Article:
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Office of Inspector General

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Department of Homeland Security Edit

The Department of Homeland Security (DHS) Office of Inspector General (OIG) was established by the Homeland Security Act of 2002,[1] by an amendment to the Inspector General Act of 1978.

General Edit

The Inspector General Act created independent audit and investigative units, called the Office of Inspector General (OIG). The mission of the OIG, as spelled out in the Act, is to:

  • Conduct and supervise independent and objective audits and investigations relating to agency programs and operations.
  • Promote economy, effectiveness, and efficiency within the agency.
  • Prevent and detect fraud, waste, and abuse in agency programs and operations.
  • Review and make recommendations regarding existing and proposed legislation and regulations relating to agency programs and operations.
  • Keep the agency head and the Congress fully and currently informed of problems in agency programs and operations.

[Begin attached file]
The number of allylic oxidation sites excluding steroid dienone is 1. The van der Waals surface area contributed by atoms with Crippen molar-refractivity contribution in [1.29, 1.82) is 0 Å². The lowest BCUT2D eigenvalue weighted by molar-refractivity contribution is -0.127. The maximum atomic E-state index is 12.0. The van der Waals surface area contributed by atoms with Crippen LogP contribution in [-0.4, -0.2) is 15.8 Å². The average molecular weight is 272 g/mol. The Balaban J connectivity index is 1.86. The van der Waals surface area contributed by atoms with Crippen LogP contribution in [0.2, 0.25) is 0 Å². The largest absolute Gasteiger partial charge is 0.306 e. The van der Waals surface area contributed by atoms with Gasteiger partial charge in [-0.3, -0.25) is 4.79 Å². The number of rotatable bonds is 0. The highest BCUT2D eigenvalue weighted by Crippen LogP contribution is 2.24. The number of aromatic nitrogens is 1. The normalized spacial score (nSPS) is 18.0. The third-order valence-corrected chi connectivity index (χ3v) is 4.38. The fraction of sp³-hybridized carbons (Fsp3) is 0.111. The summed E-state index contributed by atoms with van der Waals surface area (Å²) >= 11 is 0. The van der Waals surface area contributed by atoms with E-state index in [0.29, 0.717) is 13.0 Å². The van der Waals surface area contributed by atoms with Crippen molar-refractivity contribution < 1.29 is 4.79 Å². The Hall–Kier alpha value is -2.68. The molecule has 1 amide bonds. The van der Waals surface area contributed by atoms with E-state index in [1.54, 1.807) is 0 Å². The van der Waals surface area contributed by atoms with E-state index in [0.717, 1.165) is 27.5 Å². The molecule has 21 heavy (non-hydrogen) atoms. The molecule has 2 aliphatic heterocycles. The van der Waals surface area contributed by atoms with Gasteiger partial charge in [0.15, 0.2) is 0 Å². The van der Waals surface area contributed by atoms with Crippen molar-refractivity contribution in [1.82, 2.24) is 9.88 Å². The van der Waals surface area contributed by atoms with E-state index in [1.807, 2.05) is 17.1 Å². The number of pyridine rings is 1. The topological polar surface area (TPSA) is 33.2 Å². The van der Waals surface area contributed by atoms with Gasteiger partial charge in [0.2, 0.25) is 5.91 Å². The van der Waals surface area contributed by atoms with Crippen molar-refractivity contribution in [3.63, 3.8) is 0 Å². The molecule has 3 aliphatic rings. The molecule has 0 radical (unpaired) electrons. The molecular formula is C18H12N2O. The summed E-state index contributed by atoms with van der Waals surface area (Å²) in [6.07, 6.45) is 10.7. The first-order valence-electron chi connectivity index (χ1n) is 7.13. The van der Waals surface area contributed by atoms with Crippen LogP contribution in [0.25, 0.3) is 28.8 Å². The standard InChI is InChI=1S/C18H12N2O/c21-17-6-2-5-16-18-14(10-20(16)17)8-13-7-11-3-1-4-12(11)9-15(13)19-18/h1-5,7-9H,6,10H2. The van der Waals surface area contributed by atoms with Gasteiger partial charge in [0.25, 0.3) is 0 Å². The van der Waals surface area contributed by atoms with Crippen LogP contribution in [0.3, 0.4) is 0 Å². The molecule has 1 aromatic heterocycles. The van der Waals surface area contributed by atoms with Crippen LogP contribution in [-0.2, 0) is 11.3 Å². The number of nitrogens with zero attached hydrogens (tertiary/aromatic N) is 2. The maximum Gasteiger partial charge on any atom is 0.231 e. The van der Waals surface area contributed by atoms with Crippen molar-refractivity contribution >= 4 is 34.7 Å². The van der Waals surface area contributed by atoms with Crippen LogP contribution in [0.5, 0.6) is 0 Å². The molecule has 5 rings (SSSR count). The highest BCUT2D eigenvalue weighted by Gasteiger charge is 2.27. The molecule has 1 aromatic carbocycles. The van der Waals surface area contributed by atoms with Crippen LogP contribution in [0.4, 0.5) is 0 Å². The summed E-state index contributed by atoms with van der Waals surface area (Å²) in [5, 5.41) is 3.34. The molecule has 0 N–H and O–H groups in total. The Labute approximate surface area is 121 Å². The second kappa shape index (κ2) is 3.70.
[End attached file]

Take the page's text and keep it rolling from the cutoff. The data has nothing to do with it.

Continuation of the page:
To ensure objectivity, the IG Act empowers the IG with:

  • Independence to determine what reviews to perform.
  • Access to all information necessary for the reviews.
  • Authority to publish findings and recommendations based on the reviews.

Intelligence community Edit

The Office of the Inspector General (OIG) conducts independent investigations, audits, inspections, and special reviews of IC programs and activities that are the responsibility of and under the authority of the DNI to detect and deter waste, fraud, abuse, and misconduct, and to promote integrity, economy, efficiency, and effectiveness in the IC.

The Inspector General for the IC leads the OIG, chairs the IC Inspectors General Forum, receives and investigates allegations of IC activities constituting a violation of laws, rules, or regulations; mismanagement; gross waste of funds; abuse of authority; or a substantial and specific danger to the public health and safety. The Inspector General for the IC accepts and processes notifications from IC employees or contractors who are intending to report an urgent concern to the U.S. Congress.

References Edit

  1. Pub. L. No. 107-296.

Source Edit

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